Jewish World Review Feb. 26, 2001/ 3 Adar, 5761
Jackie Mason & Raoul Felder
http://www.jewishworldreview.com -- BACK at Irving's delicatessen the high command sat at their usual table in the rear and opinions were being tossed around faster than the mustard for the pastrami sandwiches. Sam, who was the resident etymologist, held the floor.
"They're not shnorrers. A shnorrer is Milton, my brother-in-law who, when I'm good enough to lend him my car, complains if I don't also fill it up with gas. No, we are dealing here definitely with gonifs. The difference is simple. If, instead of borrowing my car, Milton stole it, like he does with the money I leave for the laundromat, he then would be a gonif. We are absolutely dealing with gonifs here -- gonifs from the major leagues. The Babe Ruths of gonifs"
The circle of elderly Jews at the table nodded their heads in agreement -- even Sam, the Clintons' biggest supporter. Sam's wife Sadie was in love with the Clintons, but she now has turned against them, which meant that Sam was free to join in the chorus at the delicatessen. Sam, unfortunately, is unable to take a position unless Sadie gives him the OK.
Usually the crowd doesn't talk about anybody until they leave the table, but since there was little likelihood that the Clintons would come to the table, especially if they had to pay for their own pastrami sandwiches, it was now open season on them.
Benny, who was always on the borderline about the Clintons, was similarly outraged. "So what if they took some napkins, maybe even a few pillow cases when they left the White House, a towel here and there and some of those little jars of jam that they give you at breakfast, but to send out a $200,000 dollar list of housewarming presents -- what chutzpah."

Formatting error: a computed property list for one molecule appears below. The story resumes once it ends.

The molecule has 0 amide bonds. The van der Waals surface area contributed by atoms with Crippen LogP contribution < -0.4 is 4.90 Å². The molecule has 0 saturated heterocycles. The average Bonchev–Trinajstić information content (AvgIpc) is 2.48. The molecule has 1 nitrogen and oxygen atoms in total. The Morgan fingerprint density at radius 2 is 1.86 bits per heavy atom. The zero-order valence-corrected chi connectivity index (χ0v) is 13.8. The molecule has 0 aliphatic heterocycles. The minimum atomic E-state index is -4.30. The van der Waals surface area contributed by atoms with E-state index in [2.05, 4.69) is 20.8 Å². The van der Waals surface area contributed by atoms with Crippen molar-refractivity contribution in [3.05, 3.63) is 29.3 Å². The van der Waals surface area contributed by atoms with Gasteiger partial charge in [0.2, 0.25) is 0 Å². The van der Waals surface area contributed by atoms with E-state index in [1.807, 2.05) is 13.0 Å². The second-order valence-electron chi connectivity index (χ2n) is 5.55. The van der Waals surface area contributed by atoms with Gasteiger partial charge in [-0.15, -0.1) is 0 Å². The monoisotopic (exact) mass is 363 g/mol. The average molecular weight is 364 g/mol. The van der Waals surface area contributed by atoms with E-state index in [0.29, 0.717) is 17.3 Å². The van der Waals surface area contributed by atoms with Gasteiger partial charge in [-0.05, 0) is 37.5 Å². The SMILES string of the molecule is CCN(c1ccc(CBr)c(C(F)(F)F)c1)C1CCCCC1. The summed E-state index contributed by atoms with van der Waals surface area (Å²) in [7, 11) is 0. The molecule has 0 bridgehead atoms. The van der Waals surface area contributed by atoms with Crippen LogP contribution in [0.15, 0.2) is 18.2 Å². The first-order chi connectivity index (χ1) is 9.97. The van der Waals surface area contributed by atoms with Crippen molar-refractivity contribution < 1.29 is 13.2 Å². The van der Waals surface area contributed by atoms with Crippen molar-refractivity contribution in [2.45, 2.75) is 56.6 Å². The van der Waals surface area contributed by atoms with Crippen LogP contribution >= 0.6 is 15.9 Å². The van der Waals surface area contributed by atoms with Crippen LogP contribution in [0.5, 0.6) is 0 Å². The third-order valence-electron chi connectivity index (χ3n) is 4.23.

Nate, the newspaper tycoon, until he sold his stand, was the resident economist. "It's all a question of capitalism. You take one thing in exchange for another. Mrs. Rich gives about $2 million to Clinton causes, and her husband, one of the biggest crooks in history, is pardoned, while half the law enforcement people in the United States are trying to capture him, and before Clinton even lets his own Justice Department know he's going to do it."
"Wait a minute," says Irving, waiving the New York Times, "let's be fair. Clinton said the money he received had nothing to do with it." He read, "Other friends and financial supporters sought pardons," which he did not grant.
Benny, waiving a pickle at him, "Irving what kind of a jerk are you? If a guy robs your house and they catch him, does he have an excuse if he says, 'But look at all the other houses on the block that I didn't rob?'" Benny snatched up the newspaper and continued reading from Clinton's statement, "'The case for pardons was reviewed and advocated by my former White House Counsel Jack Quinn.' Clinton also says that two law professors supported his pardon. The two professors were paid $100,000 dollars for their work by Clinton lawyers. Irving, let me ask you another question. Quinn is the fugitive Rich's lawyer, isn't he? Let's say you buy a night of pleasure from Dora with the red hair, down the block, and you ask her if you are good-looking, what do you think she would say?"
Irving said they should make a movie about this.
Benny said they did. It was called Bonnie and
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